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Introduction: Bottle feeding should be avoided when possible in infants under the age of two to improve health outcomes. The magnitude of bottle feeding practice is currently increasing in Ethiopia, however factors associated with bottle feeding usage are rarely addressed in research. We aimed to fill this gap and assess the magnitude of bottle feeding and its association with sociodemographic factors among infants in Woldia, Ethiopia in 2019.
Methods: A hospital-based cross-sectional study was conducted in Woldia General Hospital at the Immunization Clinic. A total of 255 mothers who had infants were selected by systematic random sampling method. Data was collected through face-to-face interview using a structured standardized questionnaire. The data was entered to EpiData version 3.1 and analyzed using SPSS version 20. Binary logistic regression analysis models were used to assess the association between dependent and independent variables. Variables with p-value < 0.2 in bivariable logistic regression analysis were entered to multivariable logistic regression analysis. Finally, variables with p-value < 0.05 with 95% CI in multivariable logistic regression were taken as independent predictors. COR and AOR were used to show the strength of association between the dependent and independent variables.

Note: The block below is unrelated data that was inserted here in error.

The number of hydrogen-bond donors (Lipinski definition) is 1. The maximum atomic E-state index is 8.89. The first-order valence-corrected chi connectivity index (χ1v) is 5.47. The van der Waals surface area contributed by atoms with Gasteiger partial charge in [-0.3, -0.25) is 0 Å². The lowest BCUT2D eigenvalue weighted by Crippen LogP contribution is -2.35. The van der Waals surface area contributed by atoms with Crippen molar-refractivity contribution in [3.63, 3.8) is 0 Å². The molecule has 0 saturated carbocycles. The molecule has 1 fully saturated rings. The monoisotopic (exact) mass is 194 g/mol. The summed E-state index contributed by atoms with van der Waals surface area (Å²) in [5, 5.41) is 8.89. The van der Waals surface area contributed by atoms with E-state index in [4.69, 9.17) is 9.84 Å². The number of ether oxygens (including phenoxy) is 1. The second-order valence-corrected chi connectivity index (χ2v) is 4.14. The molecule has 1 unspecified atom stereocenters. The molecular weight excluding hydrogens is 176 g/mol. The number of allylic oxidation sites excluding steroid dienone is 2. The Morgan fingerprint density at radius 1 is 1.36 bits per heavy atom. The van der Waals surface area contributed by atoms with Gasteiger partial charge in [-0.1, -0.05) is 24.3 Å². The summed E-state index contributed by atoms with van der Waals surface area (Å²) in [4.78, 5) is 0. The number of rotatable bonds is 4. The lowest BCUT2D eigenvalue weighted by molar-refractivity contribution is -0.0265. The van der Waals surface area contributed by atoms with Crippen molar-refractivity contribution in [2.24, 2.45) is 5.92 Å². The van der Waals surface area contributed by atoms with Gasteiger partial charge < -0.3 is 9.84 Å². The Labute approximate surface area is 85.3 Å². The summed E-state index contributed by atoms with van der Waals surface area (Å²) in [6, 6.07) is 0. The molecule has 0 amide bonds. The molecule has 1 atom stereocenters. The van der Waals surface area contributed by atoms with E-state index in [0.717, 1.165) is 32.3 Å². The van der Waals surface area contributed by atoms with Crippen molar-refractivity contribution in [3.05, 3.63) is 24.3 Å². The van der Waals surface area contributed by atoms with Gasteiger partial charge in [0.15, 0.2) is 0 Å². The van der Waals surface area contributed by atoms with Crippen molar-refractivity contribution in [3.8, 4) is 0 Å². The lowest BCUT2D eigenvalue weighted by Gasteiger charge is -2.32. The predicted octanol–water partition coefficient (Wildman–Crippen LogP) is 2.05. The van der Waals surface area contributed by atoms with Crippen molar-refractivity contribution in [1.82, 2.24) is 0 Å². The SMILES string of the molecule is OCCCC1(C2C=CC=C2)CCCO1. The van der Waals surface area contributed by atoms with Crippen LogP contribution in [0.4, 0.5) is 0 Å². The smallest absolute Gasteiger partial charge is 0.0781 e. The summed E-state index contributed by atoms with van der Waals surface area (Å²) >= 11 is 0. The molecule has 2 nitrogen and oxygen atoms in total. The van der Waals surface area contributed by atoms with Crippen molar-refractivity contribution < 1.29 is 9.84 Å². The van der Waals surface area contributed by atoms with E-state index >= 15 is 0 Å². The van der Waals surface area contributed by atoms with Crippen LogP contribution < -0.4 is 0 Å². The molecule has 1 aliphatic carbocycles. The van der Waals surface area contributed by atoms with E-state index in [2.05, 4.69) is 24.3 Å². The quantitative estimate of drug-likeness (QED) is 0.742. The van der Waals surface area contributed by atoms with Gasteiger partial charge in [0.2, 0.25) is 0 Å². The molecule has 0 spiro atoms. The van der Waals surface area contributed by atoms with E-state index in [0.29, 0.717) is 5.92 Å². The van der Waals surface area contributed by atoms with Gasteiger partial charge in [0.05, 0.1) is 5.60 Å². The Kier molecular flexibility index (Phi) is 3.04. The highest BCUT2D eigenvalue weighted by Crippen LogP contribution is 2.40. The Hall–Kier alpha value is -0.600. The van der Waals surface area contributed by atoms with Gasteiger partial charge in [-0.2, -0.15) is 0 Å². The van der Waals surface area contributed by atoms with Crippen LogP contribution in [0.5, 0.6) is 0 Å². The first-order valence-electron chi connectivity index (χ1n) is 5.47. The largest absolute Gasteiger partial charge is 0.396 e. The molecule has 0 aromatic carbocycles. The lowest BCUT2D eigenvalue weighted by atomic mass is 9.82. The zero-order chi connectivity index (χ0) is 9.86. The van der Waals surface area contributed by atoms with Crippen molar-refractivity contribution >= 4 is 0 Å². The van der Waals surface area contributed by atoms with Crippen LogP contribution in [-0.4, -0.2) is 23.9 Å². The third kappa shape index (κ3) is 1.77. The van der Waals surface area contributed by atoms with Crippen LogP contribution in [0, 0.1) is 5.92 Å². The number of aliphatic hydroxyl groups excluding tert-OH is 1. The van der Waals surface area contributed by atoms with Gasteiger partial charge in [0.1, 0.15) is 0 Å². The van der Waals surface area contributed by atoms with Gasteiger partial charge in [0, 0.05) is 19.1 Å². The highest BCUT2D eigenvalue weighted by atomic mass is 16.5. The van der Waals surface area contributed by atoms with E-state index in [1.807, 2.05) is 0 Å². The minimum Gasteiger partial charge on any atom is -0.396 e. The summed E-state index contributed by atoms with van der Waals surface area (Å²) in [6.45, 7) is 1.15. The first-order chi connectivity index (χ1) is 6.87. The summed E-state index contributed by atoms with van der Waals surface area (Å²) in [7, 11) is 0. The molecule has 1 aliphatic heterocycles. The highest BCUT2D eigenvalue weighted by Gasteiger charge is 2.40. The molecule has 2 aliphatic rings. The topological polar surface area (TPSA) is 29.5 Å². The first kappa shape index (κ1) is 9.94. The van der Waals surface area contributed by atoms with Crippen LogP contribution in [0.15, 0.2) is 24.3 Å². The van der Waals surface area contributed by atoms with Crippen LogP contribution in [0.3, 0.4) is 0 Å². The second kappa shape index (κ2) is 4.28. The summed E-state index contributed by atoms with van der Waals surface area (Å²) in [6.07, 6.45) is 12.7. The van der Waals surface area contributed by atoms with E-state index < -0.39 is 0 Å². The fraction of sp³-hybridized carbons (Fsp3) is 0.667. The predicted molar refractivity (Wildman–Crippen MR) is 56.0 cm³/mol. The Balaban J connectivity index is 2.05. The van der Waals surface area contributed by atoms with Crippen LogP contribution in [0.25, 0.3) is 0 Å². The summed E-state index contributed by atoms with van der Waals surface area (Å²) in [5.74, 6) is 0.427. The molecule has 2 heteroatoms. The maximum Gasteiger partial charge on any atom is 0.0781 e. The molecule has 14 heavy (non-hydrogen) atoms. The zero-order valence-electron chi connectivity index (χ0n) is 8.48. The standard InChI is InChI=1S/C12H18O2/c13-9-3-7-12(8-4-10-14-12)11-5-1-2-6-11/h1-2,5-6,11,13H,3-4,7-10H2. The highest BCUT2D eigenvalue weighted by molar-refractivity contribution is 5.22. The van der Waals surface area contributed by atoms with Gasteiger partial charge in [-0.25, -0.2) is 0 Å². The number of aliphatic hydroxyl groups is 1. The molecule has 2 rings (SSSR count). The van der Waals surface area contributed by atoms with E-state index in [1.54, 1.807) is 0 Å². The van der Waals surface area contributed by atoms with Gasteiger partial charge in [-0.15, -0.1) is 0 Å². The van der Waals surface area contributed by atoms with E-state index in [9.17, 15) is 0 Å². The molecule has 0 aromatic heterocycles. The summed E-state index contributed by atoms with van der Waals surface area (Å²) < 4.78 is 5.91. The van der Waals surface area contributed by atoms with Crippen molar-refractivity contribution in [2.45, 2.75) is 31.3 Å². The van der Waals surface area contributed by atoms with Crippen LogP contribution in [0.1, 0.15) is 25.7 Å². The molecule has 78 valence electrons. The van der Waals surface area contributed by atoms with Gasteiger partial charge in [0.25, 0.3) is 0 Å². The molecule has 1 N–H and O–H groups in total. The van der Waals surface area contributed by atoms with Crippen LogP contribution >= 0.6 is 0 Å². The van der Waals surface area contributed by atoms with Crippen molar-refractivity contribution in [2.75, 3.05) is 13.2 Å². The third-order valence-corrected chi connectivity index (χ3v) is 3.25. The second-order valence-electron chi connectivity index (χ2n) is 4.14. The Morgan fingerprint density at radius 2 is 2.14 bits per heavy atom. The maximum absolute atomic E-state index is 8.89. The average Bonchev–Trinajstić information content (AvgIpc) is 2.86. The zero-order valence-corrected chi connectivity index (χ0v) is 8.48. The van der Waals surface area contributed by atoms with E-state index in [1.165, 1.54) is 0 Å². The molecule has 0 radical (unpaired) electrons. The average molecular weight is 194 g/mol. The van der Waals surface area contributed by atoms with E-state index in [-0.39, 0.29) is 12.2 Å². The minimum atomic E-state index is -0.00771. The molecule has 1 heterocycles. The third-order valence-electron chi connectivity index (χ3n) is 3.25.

Results: The rate of bottle feeding practice in this study was 42.7% (95%CI: 35.8,48.2). Being an infant age 0-5 months old [AOR=0.16; 95%CI: 0.06,0.4], being a mother age 35-50 years old [AOR=0.43; 95%CI: 0.22, 0.85], having 2-5 children [AOR=6.37; 95%CI: 1.33, 30.44], and being a farmer as reported mother’s occupation [AOR=2.72; 95%CI: 1.30, 5.67] showed significant association with bottle feeding practice.
Conclusion: The magnitude of bottle feeding practice was significantly higher in the current study as compared to national prevalence. Several sociodemographic factors showed significant association with bottle feeding practice which need to be explored further in the future research.
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